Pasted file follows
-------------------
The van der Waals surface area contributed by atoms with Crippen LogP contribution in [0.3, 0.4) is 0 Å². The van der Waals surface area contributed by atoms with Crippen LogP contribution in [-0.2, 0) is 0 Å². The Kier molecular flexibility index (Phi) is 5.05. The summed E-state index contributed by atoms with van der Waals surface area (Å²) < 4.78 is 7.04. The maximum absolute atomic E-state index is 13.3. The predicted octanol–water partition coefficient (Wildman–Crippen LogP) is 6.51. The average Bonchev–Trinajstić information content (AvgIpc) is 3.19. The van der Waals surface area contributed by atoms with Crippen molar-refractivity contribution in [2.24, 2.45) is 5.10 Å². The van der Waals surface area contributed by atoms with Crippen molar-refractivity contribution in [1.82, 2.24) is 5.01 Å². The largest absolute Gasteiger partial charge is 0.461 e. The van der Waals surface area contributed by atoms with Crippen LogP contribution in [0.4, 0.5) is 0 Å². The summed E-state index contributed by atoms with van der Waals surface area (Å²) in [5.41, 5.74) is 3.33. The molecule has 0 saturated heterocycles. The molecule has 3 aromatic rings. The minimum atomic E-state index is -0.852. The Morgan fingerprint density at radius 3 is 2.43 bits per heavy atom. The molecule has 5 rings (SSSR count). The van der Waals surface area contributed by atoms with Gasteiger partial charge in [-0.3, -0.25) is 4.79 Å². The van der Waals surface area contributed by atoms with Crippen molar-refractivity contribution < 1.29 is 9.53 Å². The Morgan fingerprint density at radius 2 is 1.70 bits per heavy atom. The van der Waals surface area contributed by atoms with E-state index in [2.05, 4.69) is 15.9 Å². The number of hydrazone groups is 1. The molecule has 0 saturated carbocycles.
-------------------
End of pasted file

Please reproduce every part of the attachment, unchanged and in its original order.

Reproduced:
The van der Waals surface area contributed by atoms with Crippen LogP contribution in [0.3, 0.4) is 0 Å². The van der Waals surface area contributed by atoms with Crippen LogP contribution in [-0.2, 0) is 0 Å². The Kier molecular flexibility index (Phi) is 5.05. The summed E-state index contributed by atoms with van der Waals surface area (Å²) < 4.78 is 7.04. The maximum absolute atomic E-state index is 13.3. The predicted octanol–water partition coefficient (Wildman–Crippen LogP) is 6.51. The average Bonchev–Trinajstić information content (AvgIpc) is 3.19. The van der Waals surface area contributed by atoms with Crippen molar-refractivity contribution in [2.24, 2.45) is 5.10 Å². The van der Waals surface area contributed by atoms with Crippen molar-refractivity contribution in [1.82, 2.24) is 5.01 Å². The largest absolute Gasteiger partial charge is 0.461 e. The van der Waals surface area contributed by atoms with Crippen LogP contribution in [0.4, 0.5) is 0 Å². The summed E-state index contributed by atoms with van der Waals surface area (Å²) in [5.41, 5.74) is 3.33. The molecule has 0 saturated heterocycles. The molecule has 3 aromatic rings. The minimum atomic E-state index is -0.852. The Morgan fingerprint density at radius 3 is 2.43 bits per heavy atom. The molecule has 5 rings (SSSR count). The van der Waals surface area contributed by atoms with Gasteiger partial charge in [-0.3, -0.25) is 4.79 Å². The van der Waals surface area contributed by atoms with Crippen molar-refractivity contribution < 1.29 is 9.53 Å². The Morgan fingerprint density at radius 2 is 1.70 bits per heavy atom. The van der Waals surface area contributed by atoms with E-state index in [2.05, 4.69) is 15.9 Å². The number of hydrazone groups is 1. The molecule has 0 saturated carbocycles.